Combining predictable, yet soulful lyrics with a sound that is not quite pop, not quite folk and not quite modern rock, Colbie Caillat’s second album â€œBreakthroughâ€ is a work that is simply irresistible to the ears.
It doesn’t matter that the 24-year-old is still maturing as a musician and a song writer and that process is evident- â€œBreakthroughâ€ is just too charming and catchy to be ignored.
Featuring 17 tracks, â€œBreakthroughâ€ is a love-ballad fest that will easily remind older music aficionados of classic tracks by James Taylor, Jim Croce, June Carter and Marc Cohen, showing that despite her age, this young woman has a wide range of tastes and influences. Younger listeners will think she’s one of a kind and over time, that may eventually be the case. However, as of right now, it’s obvious her music is geared more towards those looking to appreciate it, as it isn’t suited to be blasted in cars. Nevertheless, it’s far from being a guilty pleasure. Instead, it straddles the line between pop and soft rock in a way that many musicians today aren’t capable of.
Songs like â€œBegin Againâ€ and â€œFallin’ for You,â€ the album’s first single, are easily the two most appealing tracks to the teenage and younger crowd, as they are simply dripping with charisma, personality and feature lyrics that they can most identify with. As of a matter of fact, it’s that element, to be able to speak to her listeners with relate-able and real lyrics that make the album an enjoyable one. You’ll feel like Caillat is singing to you, inducing thoughts of loves both lost and won.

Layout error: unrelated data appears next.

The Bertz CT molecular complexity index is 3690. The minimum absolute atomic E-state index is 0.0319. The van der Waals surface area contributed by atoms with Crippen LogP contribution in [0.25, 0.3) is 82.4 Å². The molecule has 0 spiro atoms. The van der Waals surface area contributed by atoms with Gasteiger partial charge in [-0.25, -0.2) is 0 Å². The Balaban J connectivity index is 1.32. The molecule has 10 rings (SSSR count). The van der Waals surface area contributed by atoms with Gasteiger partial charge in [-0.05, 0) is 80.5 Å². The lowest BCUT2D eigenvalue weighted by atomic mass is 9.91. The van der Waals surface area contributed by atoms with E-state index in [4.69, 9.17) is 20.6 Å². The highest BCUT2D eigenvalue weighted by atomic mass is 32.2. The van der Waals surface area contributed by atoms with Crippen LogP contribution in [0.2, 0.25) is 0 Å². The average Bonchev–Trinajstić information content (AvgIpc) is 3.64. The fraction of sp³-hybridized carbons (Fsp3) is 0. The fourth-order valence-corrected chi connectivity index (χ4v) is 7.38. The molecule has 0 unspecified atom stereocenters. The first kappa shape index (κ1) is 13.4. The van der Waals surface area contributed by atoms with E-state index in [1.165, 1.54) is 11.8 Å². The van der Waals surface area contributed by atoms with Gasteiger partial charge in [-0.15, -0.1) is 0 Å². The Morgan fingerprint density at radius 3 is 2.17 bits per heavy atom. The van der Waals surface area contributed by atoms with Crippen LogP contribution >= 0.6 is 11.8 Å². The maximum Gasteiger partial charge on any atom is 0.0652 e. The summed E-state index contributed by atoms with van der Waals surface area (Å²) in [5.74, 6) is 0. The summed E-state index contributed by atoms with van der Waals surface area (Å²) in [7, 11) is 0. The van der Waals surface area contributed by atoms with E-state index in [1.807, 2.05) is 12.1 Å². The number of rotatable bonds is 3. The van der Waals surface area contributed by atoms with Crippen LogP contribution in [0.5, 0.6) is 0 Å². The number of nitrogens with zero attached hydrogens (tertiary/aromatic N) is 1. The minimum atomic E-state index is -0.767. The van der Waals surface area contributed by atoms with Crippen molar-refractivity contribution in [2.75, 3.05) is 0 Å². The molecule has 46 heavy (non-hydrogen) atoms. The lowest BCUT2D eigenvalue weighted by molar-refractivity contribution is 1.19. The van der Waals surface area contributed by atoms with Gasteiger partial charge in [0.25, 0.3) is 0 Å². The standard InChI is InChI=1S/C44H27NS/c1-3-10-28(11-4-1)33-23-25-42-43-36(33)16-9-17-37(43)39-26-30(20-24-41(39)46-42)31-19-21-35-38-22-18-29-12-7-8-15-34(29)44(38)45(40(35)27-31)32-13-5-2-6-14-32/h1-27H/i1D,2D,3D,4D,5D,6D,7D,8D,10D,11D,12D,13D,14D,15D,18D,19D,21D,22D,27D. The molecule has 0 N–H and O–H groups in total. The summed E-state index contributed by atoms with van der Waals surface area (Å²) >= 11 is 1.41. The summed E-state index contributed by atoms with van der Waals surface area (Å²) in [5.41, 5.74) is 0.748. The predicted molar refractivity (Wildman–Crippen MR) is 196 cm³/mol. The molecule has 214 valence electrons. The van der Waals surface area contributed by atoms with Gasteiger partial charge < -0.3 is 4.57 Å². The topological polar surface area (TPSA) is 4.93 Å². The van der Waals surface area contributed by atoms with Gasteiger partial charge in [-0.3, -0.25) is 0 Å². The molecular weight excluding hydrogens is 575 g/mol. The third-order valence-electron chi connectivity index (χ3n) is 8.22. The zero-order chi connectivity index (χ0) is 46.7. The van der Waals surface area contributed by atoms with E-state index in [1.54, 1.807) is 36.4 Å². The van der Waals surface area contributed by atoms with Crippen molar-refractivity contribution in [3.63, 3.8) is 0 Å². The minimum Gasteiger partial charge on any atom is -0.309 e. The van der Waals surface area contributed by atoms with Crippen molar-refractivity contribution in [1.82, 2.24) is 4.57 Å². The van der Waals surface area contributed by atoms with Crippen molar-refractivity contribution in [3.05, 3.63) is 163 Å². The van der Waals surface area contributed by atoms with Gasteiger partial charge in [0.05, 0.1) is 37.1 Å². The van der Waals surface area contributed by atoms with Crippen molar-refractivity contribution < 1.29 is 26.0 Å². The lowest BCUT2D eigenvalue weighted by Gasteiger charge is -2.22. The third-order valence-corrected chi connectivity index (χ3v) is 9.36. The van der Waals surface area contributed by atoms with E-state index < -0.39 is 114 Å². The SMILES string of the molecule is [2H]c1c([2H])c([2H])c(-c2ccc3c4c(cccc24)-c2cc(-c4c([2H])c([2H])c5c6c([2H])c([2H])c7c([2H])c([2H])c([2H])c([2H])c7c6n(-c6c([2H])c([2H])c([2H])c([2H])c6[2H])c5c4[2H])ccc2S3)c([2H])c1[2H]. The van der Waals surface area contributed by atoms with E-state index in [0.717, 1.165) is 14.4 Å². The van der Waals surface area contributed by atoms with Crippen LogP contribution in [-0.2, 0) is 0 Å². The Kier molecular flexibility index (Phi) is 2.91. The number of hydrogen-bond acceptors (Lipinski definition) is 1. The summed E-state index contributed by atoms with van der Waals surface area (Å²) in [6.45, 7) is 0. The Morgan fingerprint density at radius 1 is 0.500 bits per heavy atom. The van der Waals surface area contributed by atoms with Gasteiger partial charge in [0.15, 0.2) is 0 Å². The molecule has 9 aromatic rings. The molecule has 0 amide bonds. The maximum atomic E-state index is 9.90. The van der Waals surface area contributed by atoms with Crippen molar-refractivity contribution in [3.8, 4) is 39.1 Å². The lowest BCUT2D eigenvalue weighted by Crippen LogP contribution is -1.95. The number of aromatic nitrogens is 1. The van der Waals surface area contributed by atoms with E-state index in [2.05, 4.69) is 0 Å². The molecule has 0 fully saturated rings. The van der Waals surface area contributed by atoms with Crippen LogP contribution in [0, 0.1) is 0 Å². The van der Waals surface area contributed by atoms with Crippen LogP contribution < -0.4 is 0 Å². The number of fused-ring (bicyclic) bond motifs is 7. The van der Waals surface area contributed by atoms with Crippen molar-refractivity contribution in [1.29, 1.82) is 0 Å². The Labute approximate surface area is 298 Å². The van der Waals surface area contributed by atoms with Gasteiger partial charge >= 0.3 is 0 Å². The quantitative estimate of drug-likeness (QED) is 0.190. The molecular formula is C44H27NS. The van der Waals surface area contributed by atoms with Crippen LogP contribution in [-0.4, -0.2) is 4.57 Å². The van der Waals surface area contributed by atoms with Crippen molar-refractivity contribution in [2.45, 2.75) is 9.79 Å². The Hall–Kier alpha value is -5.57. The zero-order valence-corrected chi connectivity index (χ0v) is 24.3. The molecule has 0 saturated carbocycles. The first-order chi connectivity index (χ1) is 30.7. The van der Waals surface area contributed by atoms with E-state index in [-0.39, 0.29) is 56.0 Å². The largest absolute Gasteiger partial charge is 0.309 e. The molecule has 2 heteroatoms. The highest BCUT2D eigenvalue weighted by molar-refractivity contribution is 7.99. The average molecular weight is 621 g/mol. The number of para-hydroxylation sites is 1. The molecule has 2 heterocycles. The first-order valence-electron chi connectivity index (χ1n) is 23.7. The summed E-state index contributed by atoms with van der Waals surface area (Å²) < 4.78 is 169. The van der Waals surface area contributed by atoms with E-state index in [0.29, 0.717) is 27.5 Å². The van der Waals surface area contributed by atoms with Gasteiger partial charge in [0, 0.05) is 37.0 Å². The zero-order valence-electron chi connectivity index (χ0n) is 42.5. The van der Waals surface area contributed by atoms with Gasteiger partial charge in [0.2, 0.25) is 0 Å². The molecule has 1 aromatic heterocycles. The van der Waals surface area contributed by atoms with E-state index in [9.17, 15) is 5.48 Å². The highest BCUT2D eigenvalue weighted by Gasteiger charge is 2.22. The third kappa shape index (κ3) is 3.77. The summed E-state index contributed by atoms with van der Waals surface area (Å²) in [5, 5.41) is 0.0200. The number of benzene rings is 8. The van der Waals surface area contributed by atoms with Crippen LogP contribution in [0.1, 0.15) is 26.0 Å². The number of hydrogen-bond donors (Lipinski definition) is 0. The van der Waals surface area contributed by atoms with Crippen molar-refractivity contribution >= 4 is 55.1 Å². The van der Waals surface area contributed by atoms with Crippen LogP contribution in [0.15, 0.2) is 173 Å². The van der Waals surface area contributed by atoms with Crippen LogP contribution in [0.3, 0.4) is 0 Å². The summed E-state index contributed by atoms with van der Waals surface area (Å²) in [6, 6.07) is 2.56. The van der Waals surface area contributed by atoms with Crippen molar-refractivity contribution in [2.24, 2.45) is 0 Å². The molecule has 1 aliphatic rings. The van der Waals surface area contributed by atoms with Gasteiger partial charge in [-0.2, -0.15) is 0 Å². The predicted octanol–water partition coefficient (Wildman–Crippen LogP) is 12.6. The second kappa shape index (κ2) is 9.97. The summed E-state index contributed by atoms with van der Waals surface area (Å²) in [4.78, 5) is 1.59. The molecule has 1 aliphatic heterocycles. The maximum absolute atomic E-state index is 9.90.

For that, the album is a spirited success.
It doesn’t matter that the lyrics aren’t as deep as someone like Sheryl Crow’s or Lisa Loeb’s. Caillat is a breath of fresh air in a tired pop-rock scene that needed someone to go out and simply sing. There’s no synthesizers. There’s no remixes. Instead, it’s a woman [and a good-looking one at that] singing about love and how she doesn’t know what to do with it.
That in itself is something that everyone can relate to with every ounce of their heart. Embodying the essence of a scared, yet accepting and life-loving person, there isn’t a depressing song on this album. If you find yourself smiling during one of her songs, don’t worry, it’s only natural when something is this wholesome and carefree.
Sarah McLaughlin fans should look elsewhere.
While some of the songs have a poppy feel to them,â€œRainbowâ€ has the type of folk-rock textures that would induce a head turn from Jack Johnson. â€œYou got meâ€ is another song that screams folk-rock and and manages to continue the happy-motif that possesses nearly every track on the album.
Continuing the smÃ¶rgÃ¥sbord of musical textures present in the album, the title track feels like a Fleetwood Mac song [easily explained by the fact that her father produced both â€œRumorsâ€ and â€œTuskâ€] that shows her diversity and an ability to stray away from the uber-happy go lucky feel the rest of the album has.
The same thing goes for â€œBreakin’ at the Cracks,â€ a song that along with an acoustic guitar and some strong piano work is a much more mature offering that show what Caillat may be capable of in the future.
Nevertheless, the album is far from perfect as some of the songs sound a bit too similar. From the first few chords, it’s hard to tell some of the them apart. Lyrically, the album is strong, but at times, it feels as if Caillat is trying to say too much in each line, making solid lyrics sound jumbled. rather than sweet.
Growing pains for sure, but forgivable in the end. Especially when everything else is as strong as it is.
As far as sophomore albums go, â€œBreakthroughâ€ may not be â€œPiano Man,â€ but it’s solid enough to ensure that her music is continually whistled for the next few years.
As of right now, she’s well on her way to becoming the industry’s good-looking acoustic and soft-rock sweetheart.
That by itself is plenty for someone [who by the looks of her lyrics] is still discovering herself as not only a musician, but as a person as well.